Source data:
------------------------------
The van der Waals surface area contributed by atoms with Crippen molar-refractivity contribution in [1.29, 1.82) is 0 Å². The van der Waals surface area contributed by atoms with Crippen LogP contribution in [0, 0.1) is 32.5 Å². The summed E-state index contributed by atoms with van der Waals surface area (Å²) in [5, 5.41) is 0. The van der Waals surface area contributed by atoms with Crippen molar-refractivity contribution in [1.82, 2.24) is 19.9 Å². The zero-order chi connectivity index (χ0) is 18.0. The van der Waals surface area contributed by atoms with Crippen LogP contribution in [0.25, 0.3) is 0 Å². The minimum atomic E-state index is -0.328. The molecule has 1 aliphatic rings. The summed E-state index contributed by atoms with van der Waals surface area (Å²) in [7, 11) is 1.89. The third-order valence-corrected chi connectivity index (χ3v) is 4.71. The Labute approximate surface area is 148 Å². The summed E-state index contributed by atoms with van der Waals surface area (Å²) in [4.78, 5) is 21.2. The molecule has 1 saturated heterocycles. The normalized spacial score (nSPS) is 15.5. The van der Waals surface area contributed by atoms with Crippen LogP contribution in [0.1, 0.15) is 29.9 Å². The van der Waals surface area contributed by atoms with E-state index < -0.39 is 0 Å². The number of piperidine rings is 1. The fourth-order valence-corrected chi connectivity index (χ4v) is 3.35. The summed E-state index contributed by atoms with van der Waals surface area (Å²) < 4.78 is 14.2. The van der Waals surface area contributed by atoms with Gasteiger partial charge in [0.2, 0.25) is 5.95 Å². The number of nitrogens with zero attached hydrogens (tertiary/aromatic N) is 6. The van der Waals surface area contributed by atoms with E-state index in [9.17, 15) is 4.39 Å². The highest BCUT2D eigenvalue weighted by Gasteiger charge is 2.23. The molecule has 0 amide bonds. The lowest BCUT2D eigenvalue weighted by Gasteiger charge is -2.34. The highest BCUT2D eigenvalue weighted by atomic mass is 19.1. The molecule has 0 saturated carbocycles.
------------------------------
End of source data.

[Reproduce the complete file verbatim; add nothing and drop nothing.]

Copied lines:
The van der Waals surface area contributed by atoms with Crippen molar-refractivity contribution in [1.29, 1.82) is 0 Å². The van der Waals surface area contributed by atoms with Crippen LogP contribution in [0, 0.1) is 32.5 Å². The summed E-state index contributed by atoms with van der Waals surface area (Å²) in [5, 5.41) is 0. The van der Waals surface area contributed by atoms with Crippen molar-refractivity contribution in [1.82, 2.24) is 19.9 Å². The zero-order chi connectivity index (χ0) is 18.0. The van der Waals surface area contributed by atoms with Crippen LogP contribution in [0.25, 0.3) is 0 Å². The minimum atomic E-state index is -0.328. The molecule has 1 aliphatic rings. The summed E-state index contributed by atoms with van der Waals surface area (Å²) in [7, 11) is 1.89. The third-order valence-corrected chi connectivity index (χ3v) is 4.71. The Labute approximate surface area is 148 Å². The summed E-state index contributed by atoms with van der Waals surface area (Å²) in [4.78, 5) is 21.2. The molecule has 1 saturated heterocycles. The normalized spacial score (nSPS) is 15.5. The van der Waals surface area contributed by atoms with Crippen LogP contribution in [0.1, 0.15) is 29.9 Å². The van der Waals surface area contributed by atoms with E-state index < -0.39 is 0 Å². The number of piperidine rings is 1. The fourth-order valence-corrected chi connectivity index (χ4v) is 3.35. The summed E-state index contributed by atoms with van der Waals surface area (Å²) < 4.78 is 14.2. The van der Waals surface area contributed by atoms with Gasteiger partial charge in [0.2, 0.25) is 5.95 Å². The number of nitrogens with zero attached hydrogens (tertiary/aromatic N) is 6. The van der Waals surface area contributed by atoms with E-state index in [9.17, 15) is 4.39 Å². The highest BCUT2D eigenvalue weighted by Gasteiger charge is 2.23. The molecule has 0 amide bonds. The lowest BCUT2D eigenvalue weighted by Gasteiger charge is -2.34. The highest BCUT2D eigenvalue weighted by atomic mass is 19.1. The molecule has 0 saturated carbocycles.